It’s Rex Manning Day Again!
There is an irony to the delayed secondhand fandom of Allan Moyle’s Empire Records. Like a cardboard standee of Rex Manning, the film is propped up by the pillars of its own era; steeped so deeply into the trappings of the 90s that it may in fact be the only motion picture to win tickets to Lollapalooza on the radio. And yet, it made a paltry $270K upon its release in 1995.
However, like combat boots and collecting enough vinyl records to start a rock station in your living room, Empire Records is a facet of the 1990s that has definitely made a comeback. The multiple DVD releases have demonstrated that the soundtrack-driven dramedy has an epic cult following. What is its appeal exactly? It’s not just the Gin Blossoms underscoring the scenes, it’s not merely the preponderance of flannel, and it’s not simply the game of Before-They-Were-Stars Guess Who that viewers can play as they watch. Empire Records’ nostalgia has a b-side, and it’s less rose-colored-glasses nostalgia as it is rose-colored-wallet nostalgia.
On this week’s episode of the Junkfood Cinema podcast, hosts Brian and Cargill were each launched down memory lane not by the fashions, music, nor lingo of the 90s, but by their shared experiences of working in video stores; taking ball-peen hammers to VHS tapes, goofing off endlessly, and dealing with our own version of Music Town corporate buffoonery. These experiences are not solely relegated to those who ever jockeyed a video counter. There is a universality in the simultaneously wistful and playfully self-deprecating exercise of remembering the onset of our working years.
And that is the memory bank from which Empire Records makes the bulk of its withdrawals. Empire Records is an occupational farce. It’s a drama in the loosest sense, with serious conflict thin on the ground. The most dire thing that happens is that a big corporate chain store is going to buy and rebrand their beloved indie record store. They aren’t even going to lose their jobs, but MIGHT have to take their work a tad more seriously. Oh dear god, no!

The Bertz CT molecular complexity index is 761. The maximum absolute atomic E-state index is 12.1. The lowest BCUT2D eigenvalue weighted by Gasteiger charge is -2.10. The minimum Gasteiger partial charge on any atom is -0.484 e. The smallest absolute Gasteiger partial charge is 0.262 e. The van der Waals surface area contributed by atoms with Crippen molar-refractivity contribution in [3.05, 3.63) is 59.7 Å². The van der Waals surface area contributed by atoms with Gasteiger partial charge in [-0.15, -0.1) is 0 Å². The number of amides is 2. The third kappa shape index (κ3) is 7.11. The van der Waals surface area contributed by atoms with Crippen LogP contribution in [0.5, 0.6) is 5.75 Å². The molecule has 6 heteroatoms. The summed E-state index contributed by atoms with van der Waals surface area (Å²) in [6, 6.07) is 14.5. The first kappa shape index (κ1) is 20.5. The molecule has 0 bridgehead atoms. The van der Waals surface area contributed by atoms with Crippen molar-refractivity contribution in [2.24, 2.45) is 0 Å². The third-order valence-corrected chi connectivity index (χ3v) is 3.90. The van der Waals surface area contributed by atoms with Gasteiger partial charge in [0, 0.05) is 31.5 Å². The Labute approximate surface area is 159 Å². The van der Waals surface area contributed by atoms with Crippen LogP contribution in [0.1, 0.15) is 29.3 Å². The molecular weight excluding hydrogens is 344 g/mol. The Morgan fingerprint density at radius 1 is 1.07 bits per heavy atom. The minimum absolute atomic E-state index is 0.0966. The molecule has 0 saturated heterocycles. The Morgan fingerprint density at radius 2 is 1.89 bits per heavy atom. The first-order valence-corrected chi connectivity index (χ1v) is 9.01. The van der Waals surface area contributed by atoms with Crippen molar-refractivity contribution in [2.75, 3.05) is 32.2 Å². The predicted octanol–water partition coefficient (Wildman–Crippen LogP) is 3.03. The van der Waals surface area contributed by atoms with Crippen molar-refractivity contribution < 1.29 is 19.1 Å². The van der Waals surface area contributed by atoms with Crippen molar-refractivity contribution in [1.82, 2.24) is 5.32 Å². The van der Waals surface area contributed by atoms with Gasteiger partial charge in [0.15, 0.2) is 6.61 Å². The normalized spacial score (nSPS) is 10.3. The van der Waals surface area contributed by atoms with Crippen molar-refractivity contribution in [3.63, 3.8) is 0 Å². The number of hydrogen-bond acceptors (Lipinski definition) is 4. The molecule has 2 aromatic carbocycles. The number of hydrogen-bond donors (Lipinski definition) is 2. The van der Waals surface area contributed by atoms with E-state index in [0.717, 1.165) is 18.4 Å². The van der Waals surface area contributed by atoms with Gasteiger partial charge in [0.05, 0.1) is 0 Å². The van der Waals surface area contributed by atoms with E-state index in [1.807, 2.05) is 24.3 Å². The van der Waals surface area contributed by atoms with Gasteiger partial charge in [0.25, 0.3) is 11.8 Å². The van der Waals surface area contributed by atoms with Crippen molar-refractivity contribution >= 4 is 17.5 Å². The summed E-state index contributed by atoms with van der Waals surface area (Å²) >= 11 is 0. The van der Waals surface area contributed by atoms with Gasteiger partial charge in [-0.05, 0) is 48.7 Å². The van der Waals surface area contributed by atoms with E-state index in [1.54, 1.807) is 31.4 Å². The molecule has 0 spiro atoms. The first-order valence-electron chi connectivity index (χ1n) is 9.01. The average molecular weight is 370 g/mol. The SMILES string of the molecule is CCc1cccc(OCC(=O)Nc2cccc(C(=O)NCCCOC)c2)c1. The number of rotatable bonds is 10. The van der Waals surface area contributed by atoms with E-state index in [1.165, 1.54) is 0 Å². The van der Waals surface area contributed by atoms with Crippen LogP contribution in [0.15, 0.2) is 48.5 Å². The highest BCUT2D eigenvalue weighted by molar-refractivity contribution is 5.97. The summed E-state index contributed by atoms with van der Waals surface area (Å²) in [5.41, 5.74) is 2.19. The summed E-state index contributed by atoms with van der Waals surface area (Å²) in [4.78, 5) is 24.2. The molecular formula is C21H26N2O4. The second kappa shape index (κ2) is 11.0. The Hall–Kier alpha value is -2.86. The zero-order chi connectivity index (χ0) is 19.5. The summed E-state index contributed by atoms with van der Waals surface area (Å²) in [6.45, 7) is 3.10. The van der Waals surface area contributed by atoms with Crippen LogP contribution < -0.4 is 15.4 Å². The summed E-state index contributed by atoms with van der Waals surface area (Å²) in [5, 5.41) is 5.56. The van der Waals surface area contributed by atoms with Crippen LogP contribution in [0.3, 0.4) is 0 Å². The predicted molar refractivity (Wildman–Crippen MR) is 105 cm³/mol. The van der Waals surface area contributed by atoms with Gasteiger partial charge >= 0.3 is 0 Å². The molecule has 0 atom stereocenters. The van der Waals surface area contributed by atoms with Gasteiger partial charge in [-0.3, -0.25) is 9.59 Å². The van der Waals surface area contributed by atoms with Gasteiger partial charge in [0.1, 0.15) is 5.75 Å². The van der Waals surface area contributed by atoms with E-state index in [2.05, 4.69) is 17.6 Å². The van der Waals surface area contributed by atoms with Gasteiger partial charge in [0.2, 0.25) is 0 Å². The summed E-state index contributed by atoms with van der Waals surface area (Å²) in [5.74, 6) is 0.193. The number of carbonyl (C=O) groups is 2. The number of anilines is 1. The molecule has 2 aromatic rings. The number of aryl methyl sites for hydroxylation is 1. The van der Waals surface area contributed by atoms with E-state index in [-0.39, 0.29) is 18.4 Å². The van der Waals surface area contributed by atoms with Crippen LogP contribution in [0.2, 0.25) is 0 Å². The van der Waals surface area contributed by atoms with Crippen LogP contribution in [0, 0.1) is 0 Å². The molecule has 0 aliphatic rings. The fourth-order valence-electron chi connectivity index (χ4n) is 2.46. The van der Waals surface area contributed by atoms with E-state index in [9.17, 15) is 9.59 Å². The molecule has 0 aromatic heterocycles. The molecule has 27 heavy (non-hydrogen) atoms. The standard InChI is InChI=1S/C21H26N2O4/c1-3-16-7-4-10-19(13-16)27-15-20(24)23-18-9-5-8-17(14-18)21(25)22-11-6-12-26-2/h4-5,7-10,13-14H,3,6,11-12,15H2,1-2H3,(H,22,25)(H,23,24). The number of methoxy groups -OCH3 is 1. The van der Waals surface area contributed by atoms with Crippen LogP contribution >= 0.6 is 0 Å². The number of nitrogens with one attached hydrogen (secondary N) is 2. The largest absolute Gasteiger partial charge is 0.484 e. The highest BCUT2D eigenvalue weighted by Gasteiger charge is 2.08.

That doesn’t however strip the story of significance, quite the opposite. The working class absurdity of dealing with customers and on-the-clock shenanigans is the comedic backbone, and the emotional beats are largely the exploration of relationships made and strained between coworkers. With all compliments intended, Empire Records is therefore reminiscent of early Kevin Smith; specifically Clerks.
If you’ve ever spent hours behind a counter, waiting tables, and/or answering phones in the lobby of an office building, in the 90s or otherwise, give Empire Records a spin. We think you’ll find the nostalgia runs deeper than the track list. And for more waxing nostalgic on Empire Records, listen to this week’s Junkfood Cinema.
As a special treat, anyone who backs JFC on Patreon will have access to a weekly bonus episodes covering an additional cult movie, a new movie in theaters, or a mailbag episode devoted to your submitted questions! Have a couple bucks to throw in the hat, we’ll reward you!
On This Week’s Show:
- Appetizers [0:00–1:40]
- The Main Course[1:41–54:04]
- The Junkfood Pairing[54:05–58:44]